Advertisement

Movie review: 'The Winning Season'

September 02, 2010|By Sheri Linden

An air of déjà vu hangs over "The Winning Season," the story of a sad sack who takes the helm of a ragtag, losing basketball team and gets a shot at redemption. But if the Indiana-set comedy evokes " Hoosiers," "The Bad News Bears" and countless other sports movies, not to mention storytelling clichés, it also has at its center the singular and underappreciated Sam Rockwell.

Divorced and hangdog, complete with cluttered apartment decorated in Early Drab, Rockwell's Bill is a onetime b-ball coach who is bussing tables when his second chance arrives. That opportunity takes the form of an old friend who's a high school principal. Played by Rob Corddry in refreshingly snark-free fashion, Terry asks Bill to coach the girls varsity team and listens patiently when he rebuffs the idea. "Women hate me," Bill says — and judging by his interactions with his passive-aggressive ex-wife ( Jessica Hecht) and openly enraged teenage daughter (Shana Dowdeswell), he's not exaggerating.

In keeping with formula, Bill promptly overcomes his resistance, and in the team he finds females who are not only ready to argue with him but also willing to listen. Within proscribed roles, the young actresses deliver natural performances, by turns willful, skeptical and exuberant. The least convincing strand involves the anti-immigrant attitude of the team's sole African American toward a Latina teammate; it's a heavy-handed bit of messaging, but Shareeka Epps ("Half Nelson") and Emily Rios play it with restraint. As a precocious beauty who dates older men, Rooney Mara brings little beyond sullenness to suggest what made David Fincher cast her in his English-language version of "The Girl With the Dragon Tattoo."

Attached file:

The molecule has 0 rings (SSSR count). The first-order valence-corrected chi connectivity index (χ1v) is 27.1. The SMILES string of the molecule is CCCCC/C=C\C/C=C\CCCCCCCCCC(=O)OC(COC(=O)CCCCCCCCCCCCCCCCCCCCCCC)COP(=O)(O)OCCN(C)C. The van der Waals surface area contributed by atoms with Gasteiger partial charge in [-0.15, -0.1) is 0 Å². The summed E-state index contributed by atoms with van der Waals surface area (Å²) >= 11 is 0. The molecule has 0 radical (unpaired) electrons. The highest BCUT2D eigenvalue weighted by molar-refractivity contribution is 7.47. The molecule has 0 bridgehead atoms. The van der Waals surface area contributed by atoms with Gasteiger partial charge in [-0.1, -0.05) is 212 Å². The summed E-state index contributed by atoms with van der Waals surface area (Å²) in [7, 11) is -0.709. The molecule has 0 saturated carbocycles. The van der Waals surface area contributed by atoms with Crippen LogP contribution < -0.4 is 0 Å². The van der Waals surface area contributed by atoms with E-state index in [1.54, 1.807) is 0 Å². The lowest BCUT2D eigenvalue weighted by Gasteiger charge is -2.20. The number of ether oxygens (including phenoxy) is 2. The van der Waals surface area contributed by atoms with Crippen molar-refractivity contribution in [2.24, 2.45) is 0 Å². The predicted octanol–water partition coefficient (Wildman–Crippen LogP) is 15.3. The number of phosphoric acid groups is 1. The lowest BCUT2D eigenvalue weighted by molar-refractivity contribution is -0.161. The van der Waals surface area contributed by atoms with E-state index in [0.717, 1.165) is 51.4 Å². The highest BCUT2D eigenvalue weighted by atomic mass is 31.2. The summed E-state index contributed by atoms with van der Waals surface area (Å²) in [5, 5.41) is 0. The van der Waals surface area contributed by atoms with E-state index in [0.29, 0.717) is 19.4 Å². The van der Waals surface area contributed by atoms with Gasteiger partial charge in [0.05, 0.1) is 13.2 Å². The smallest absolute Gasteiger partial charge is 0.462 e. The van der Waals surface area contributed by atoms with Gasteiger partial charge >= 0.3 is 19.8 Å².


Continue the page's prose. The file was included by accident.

But this is no action thriller, the obligatory training montage notwithstanding. "Winning Season" often lacks momentum, especially in its early stretches. It is, however, a far more solid film than writer-director James C. Strouse's debut, the war-themed family drama "Grace Is Gone." As the games tick off the team's inevitable improvement, the story deepens through the clownish, heartbreaking exertions of Rockwell's gruff misfit, still working things out at the final buzzer.

—Sheri Linden

"The Winning Season." MPAA rating: PG-13 for some thematic elements, language including some sexual references, alcohol abuse and smoking. Running time: 1 hour, 44 minutes. At Laemmle's Sunset 5, West Hollywood.

calendar@latimes.com

Advertisement
Los Angeles Times Articles
|
|
|